POLYMERS AND MATERIALS 

Polymers Insert Tab A into Slot B

by Nancy McGuire

January 18, 2016

Imagine what you could do with polymers that fold themselves into complex shapes. Furniture and toys come home from the store as flat sheets and assemble themselves with a blast from your hair dryer. Surgeons implant tightly rolled-up medical devices through tiny incisions and unfold them using a laser—or your body’s own chemistry. Robots walk and pick things up using “muscles” that flex and bend in response to light or temperature changes.

Researchers are bringing these things closer to reality, making origami shapes from polymers with different thermal expansion coefficients, absorptivity, and cross-linking behavior in response to heat, light, and immersion in liquids.

Box remembers its own assembly instructions

Martin L. Dunn at the Singapore University of Technology and Design, H. Jerry Qi at Georgia Tech (Atlanta), and colleagues made tiny “shipping boxes” (See Figure 1) that assembled themselves in a carefully choreographed folding sequence that the authors planned by using finite element simulations and reduced-order modeling. The boxes, 15 mm × 3 mm × 0.6 mm in their flattened state, had flexible hinges that connected rigid flat panels. 

Figure 1
Georgia Tech

The authors used a 3-D printer to make right-angle hinges from the shape-memory polymers VeroWhite (a rigid plastic at room temperature) and Tangoblack (a rubbery polymer). The bending rates of the hinges were fine-tuned by varying the ratios of the two components.

The researchers flattened their boxes at 90 ºC and set the flattened shapes at 10 ºC. To reconstruct the boxes, they heated the flat sheets in a water bath at 90 ºC (see video).

The time it takes each hinge to recover its 90º bend depends on the glass-transition temperature of the polymer mixture from which the hinge is made. This feature allowed the authors to fold and lock the sides in sequence, in much the same way that a person folds and locks panels to assemble a shipping box. (Sci. Rep.DOI: 10.1038/srep13616)

Feeling the heat

Ata Sina at the University of British Columbia (Vancouver) applied a similar concept on a larger scale (up to 173 × 91 cm). He foresees that his method will be used to make insulation materials, toys, and furniture that can be shipped flat and assembled by using a hair dryer or toaster oven.

Sina uses a programmable robotic device to cut and crease sheets of paper and a thermoplastic polymer that shrinks when heated (polystyrene or low-density polyethylene, for example). Then he aligns the plastic pieces with the paper pieces and attaches them. Sina heats the coated paper for ≈10-20 s at 110 ºC to fold it (see video).

He has made 3-D snowflakes and stars, pop-up greeting cards, lampshades (Figure 2), and sound-insulation panels. One of his 3-D tessellations, which consists of alternating raised and depressed cube shapes, stood up under a 6.8-kg weight. In contrast, a hand-folded paper counterpart without polymers withstood only 2.3 kg. (Master’s Thesis, University of British Columbia, Vancouver. https://open.library.ubc.ca/cIRcle/collections/ubctheses/24/items/1.0166103)

Figure 2
University of British Columbia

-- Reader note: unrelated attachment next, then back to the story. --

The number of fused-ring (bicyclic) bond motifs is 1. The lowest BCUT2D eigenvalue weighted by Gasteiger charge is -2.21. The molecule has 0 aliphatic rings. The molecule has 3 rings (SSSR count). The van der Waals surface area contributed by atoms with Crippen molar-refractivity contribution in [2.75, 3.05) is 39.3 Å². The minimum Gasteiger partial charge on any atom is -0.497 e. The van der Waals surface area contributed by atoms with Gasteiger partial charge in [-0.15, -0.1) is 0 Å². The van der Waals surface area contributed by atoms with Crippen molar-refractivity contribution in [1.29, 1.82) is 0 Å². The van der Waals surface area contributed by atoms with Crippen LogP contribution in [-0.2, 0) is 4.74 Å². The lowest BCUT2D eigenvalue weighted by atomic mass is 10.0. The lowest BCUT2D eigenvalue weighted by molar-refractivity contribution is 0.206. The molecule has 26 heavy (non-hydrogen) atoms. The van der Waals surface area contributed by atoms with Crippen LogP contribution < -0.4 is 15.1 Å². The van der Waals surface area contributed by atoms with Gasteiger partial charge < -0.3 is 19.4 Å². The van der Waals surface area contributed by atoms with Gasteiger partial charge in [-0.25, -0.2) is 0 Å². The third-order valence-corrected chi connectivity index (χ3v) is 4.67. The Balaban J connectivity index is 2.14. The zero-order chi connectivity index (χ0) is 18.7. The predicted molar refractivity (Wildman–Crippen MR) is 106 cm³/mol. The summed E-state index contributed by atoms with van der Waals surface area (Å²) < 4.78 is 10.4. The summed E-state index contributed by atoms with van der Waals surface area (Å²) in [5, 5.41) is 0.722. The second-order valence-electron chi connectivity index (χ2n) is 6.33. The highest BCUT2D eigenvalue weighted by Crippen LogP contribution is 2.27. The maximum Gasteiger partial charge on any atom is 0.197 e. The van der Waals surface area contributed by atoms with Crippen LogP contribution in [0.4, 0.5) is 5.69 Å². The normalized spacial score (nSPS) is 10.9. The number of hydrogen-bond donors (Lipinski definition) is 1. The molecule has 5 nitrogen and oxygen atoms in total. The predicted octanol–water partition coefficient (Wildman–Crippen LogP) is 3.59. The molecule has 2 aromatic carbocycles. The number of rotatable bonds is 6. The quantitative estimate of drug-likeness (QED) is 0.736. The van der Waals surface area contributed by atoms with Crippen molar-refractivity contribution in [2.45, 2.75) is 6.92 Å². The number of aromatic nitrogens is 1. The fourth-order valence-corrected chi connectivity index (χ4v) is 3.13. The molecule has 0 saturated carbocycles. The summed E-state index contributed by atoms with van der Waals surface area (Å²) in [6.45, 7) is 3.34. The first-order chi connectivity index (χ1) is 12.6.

Michael D. Dickey, Jan Genzer, and colleagues at North Carolina State University (Raleigh) took a different approach to heat-folded origami. They used an inkjet printer to imprint a hinge pattern made from light-absorbing ink onto a prestrained polymer sheet. Exposing the sheet to light heats the ink, and the resulting strain causes the hinges to bend. The speed and angle of folding are controlled by varying the nature of the light source, the shape and size of the ink patterns, and the properties of the ink. (American Physical Society March Meeting 2015, Abstract #A44.010. http://adsabs.harvard.edu/abs/2015APS..MARA44010L)

Just add water (and light)

Ryan C. Hayward and colleagues at the University of Massachusetts Amherst, Lang Origami (Alamo, CA), and Western New England University (Springfield, MA) made reversibly self-folding origami shapes by using a hydrogel layer sandwiched between two thin rigid polymer layers. When the sandwich structure is placed in an aqueous buffer, the photo-cross-linkable hydrogel swells in response to light.

Etching micrometer-scale gaps into the rigid polymer layers allows light to reach the hydrogel layer, forming hinges. The authors state that their hinges are two orders of magnitude smaller than hinges made using other methods. The width of the exposed hydrogel layer determines the folding angle; wide gaps allow bending by as much as 180º. Raising the temperature causes the hydrogel layer to shrink and causes the sheet to flatten out again.

The authors folded an origami bird from a square sheet, 0.8 × 0.8 mm, at 22 ºC and flattened it again at 55 ºC. The process could be cycled several times. They also made a complex origami tessellation, 1.33mm on a side, with an octahedron–tetrahedron truss and 198 crease segments (Figure 3). They note, however, that this method does not permit folding in a controlled sequence—their origami shapes fold using the “collapse” method, in which all the folds are actuated at once. (Adv, Mater. DOI: 10.1002/adma.201403510)

Figure 3
University of Massachusetts Amherst

Other researchers are exploring graphene-based “centipedes” that walk and turn corners, self-folding “dumplings” that encase droplets of liquid, and polymer fiber mats that fold when water is used to draw hinge lines on them. With any luck, do-it-yourself kits that require pages of incomprehensible assembly instructions and six kinds of fasteners will someday be relegated to museum displays.